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Oral tenofovir-based PrEP works. Faster, smarter rollout must be a top priority.

Recent clinical trials have shown clearly that daily, oral pre-exposure prophylaxis (PrEP) using the antiretroviral drugs tenofovir and emtricitabine dramatically reduces the risk of HIV infection for men and women who take it as directed. While PrEP won’t be right for every individual at risk for HIV, untold numbers of men and women will benefit—if they can access this potentially life-saving option.

So far, PrEP’s implementation has been piecemeal and incomplete. TDF/FTC is approved for use as oral PrEP in a handful of countries but, for maximum impact, PrEP rollout needs a coherent, global strategy involving many real-world demonstration projects, other research and guidance from global health agencies. At the same time, research into new PrEP formulations—such as intermittent use of pills or quarterly injections—could help improve adherence and achieve PrEP’s full potential.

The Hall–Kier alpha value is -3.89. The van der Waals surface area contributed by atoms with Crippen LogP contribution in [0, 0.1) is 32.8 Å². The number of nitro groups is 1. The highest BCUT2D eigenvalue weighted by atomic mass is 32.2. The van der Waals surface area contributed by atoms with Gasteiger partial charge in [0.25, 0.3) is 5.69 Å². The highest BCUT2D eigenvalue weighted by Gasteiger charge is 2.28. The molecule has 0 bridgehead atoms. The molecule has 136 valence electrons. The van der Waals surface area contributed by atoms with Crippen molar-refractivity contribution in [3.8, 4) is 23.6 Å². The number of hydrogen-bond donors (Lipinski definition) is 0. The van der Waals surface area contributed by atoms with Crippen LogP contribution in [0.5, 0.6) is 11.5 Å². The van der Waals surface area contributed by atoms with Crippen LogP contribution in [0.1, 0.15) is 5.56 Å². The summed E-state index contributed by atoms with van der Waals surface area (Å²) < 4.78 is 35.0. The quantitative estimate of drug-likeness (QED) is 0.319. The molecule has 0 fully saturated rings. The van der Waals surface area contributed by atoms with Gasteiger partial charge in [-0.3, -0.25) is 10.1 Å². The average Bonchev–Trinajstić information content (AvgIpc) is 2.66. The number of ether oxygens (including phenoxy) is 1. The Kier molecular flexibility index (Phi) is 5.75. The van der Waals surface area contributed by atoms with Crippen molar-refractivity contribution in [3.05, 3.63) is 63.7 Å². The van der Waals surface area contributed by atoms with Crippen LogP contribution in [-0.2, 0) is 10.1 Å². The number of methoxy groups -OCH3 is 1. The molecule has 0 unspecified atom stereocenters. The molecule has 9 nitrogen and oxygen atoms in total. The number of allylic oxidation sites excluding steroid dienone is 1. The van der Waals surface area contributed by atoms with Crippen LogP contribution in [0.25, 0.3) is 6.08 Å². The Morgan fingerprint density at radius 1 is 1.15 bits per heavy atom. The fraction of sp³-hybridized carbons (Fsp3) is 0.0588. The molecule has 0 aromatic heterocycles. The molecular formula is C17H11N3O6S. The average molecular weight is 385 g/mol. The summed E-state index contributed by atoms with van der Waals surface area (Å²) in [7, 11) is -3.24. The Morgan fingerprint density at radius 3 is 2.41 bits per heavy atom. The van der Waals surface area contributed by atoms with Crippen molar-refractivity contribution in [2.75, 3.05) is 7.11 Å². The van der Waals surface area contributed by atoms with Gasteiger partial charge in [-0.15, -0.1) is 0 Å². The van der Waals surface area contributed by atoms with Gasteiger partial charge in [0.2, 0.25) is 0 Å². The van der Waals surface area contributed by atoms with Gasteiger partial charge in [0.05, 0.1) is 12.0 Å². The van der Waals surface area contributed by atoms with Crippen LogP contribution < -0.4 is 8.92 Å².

What We're Reading

Aidsmap reports on a modeling study that found PrEP for men who have sex with men will be cost-effective in the UK within 40 years, and sooner if generics drive down prices.

October 17, 2017

Presenting at the International AIDS Society Conference, Bob Grant, principal investigator of the pioneering iPrEx PrEP study in gay men and transgender women, said there was abundant evidence that PrEP protects cisgender women from infection but it requires six to seven doses a week. That’s more than required for men and transgender women to achieve protection from HIV.

September 1, 2017

This CATIE News article presents brief summaries of some of the PrEP-related research presented at the 9th International AIDS Society (IAS) Conference on HIV Science held in Paris, France, in July 2017

August 23, 2017
Canadian AIDS Treatment Information Exchange
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